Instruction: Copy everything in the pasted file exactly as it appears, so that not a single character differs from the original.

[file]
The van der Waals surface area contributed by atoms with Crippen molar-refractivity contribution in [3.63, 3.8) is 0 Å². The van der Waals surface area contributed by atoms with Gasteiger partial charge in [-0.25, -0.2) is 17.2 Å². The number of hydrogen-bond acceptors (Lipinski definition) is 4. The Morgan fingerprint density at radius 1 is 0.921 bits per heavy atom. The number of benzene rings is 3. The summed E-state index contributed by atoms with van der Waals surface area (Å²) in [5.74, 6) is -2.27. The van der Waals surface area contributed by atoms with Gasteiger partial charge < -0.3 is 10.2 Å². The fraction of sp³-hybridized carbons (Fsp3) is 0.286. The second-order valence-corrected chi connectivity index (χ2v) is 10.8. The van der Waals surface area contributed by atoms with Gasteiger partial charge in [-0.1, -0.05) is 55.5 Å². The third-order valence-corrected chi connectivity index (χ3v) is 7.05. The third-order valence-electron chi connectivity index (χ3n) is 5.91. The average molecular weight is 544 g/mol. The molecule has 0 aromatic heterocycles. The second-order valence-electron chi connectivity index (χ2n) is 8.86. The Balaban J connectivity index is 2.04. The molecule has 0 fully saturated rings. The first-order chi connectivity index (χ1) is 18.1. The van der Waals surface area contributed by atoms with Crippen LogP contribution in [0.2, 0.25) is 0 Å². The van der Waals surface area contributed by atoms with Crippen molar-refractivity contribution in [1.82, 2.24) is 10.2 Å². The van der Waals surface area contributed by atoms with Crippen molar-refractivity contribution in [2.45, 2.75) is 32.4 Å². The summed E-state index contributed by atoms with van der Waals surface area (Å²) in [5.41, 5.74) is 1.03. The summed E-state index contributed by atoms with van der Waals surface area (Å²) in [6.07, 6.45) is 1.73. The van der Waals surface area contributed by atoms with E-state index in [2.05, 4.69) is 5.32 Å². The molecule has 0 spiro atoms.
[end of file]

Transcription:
The van der Waals surface area contributed by atoms with Crippen molar-refractivity contribution in [3.63, 3.8) is 0 Å². The van der Waals surface area contributed by atoms with Gasteiger partial charge in [-0.25, -0.2) is 17.2 Å². The number of hydrogen-bond acceptors (Lipinski definition) is 4. The Morgan fingerprint density at radius 1 is 0.921 bits per heavy atom. The number of benzene rings is 3. The summed E-state index contributed by atoms with van der Waals surface area (Å²) in [5.74, 6) is -2.27. The van der Waals surface area contributed by atoms with Gasteiger partial charge < -0.3 is 10.2 Å². The fraction of sp³-hybridized carbons (Fsp3) is 0.286. The second-order valence-corrected chi connectivity index (χ2v) is 10.8. The van der Waals surface area contributed by atoms with Gasteiger partial charge in [-0.1, -0.05) is 55.5 Å². The third-order valence-corrected chi connectivity index (χ3v) is 7.05. The third-order valence-electron chi connectivity index (χ3n) is 5.91. The average molecular weight is 544 g/mol. The molecule has 0 aromatic heterocycles. The second-order valence-electron chi connectivity index (χ2n) is 8.86. The Balaban J connectivity index is 2.04. The molecule has 0 fully saturated rings. The first-order chi connectivity index (χ1) is 18.1. The van der Waals surface area contributed by atoms with Crippen LogP contribution in [0.2, 0.25) is 0 Å². The van der Waals surface area contributed by atoms with Crippen molar-refractivity contribution in [1.82, 2.24) is 10.2 Å². The van der Waals surface area contributed by atoms with Crippen molar-refractivity contribution in [2.45, 2.75) is 32.4 Å². The summed E-state index contributed by atoms with van der Waals surface area (Å²) in [5.41, 5.74) is 1.03. The summed E-state index contributed by atoms with van der Waals surface area (Å²) in [6.07, 6.45) is 1.73. The van der Waals surface area contributed by atoms with E-state index in [2.05, 4.69) is 5.32 Å². The molecule has 0 spiro atoms.